As part of the Engineering Biology Team, David's research is aimed at developing the measurement tools and theoretical approaches necessary for quantitative prediction and control of complex biosystem behavior. He is particularly interested in predictive approaches based on understanding the emergent behavior of biosystems rather than detailed modeling of the molecular mechanisms underlying that behavior. For example, if a biosystem is evolutionarily optimized to perform some function, then, if you can precisely understand and define what "optimized" means, you can calculate the optimal behavior and use it as a prediction – without any specific reference to the underlying mechanisms. This leads to numerous questions which David's research is aimed to address, such as: What are the appropriate "fitness functions" to be optimized? How close are the measureable behaviors to the predicted optimum for real biosystems? And how does this depend on the environmental context that the biosystem is in? When behaviors are not optimal, does a biosystem adapt toward an optimum? And what are the dynamics of that adaptation? Because of the close mathematical connection between growth rates and efficiency of information usage, David's work is focused on theoretical and experimental approaches to understand the adaptation, evolution, and optimization of information flow in complex biological systems, and on the use of that understanding to develop design rules for more robust engineering of biological function.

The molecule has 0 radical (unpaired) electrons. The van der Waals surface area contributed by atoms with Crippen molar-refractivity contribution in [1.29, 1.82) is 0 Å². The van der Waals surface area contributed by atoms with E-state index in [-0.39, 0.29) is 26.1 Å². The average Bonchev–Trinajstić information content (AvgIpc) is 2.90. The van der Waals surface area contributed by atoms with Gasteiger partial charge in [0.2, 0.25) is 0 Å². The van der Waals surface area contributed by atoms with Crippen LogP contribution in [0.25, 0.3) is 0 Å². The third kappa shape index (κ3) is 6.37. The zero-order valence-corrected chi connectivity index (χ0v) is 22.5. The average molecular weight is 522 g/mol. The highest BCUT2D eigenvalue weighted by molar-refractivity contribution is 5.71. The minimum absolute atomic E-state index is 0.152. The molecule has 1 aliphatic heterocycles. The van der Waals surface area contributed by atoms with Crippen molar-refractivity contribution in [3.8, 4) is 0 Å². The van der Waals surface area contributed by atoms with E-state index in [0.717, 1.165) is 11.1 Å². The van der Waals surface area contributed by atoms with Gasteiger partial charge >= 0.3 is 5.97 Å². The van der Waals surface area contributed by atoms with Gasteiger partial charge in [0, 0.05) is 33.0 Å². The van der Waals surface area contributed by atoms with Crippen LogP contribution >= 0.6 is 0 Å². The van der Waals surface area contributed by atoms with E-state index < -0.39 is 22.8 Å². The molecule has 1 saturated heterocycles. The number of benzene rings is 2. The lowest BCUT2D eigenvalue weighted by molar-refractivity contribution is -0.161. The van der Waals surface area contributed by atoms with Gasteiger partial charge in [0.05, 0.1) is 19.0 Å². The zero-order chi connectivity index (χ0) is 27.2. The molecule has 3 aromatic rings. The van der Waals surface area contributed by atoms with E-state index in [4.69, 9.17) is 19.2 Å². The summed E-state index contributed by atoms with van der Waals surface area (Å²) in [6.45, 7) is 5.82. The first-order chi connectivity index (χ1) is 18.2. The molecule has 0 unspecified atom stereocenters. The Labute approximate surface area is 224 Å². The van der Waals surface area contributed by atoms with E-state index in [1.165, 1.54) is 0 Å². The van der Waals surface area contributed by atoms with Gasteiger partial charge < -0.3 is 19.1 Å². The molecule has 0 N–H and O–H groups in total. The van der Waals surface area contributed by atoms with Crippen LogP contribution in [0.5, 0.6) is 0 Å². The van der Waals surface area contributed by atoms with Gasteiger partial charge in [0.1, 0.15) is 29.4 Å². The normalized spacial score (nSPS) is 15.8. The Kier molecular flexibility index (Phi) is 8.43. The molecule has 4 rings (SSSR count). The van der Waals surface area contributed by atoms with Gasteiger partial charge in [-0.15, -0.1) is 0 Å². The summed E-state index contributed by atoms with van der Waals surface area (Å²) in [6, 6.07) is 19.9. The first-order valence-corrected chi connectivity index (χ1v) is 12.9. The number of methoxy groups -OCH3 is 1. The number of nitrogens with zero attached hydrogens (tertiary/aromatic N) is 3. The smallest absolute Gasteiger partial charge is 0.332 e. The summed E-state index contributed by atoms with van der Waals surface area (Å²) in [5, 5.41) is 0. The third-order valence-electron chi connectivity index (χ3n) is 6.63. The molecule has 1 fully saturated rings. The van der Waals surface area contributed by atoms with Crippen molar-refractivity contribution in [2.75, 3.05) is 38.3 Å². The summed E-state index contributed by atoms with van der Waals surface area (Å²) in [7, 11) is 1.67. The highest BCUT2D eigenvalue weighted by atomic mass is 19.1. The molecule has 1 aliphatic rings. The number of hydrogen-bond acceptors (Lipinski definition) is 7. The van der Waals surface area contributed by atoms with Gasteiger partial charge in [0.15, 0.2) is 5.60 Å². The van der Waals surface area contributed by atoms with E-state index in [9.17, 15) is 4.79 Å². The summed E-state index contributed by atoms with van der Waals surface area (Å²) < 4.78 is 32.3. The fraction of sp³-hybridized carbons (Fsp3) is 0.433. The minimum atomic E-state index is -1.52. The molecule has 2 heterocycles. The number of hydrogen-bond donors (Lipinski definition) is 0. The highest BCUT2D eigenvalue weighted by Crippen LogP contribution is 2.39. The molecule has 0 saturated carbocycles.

Postdoctoral Research Opportunities
National Research Council Research Associateship Program at NIST: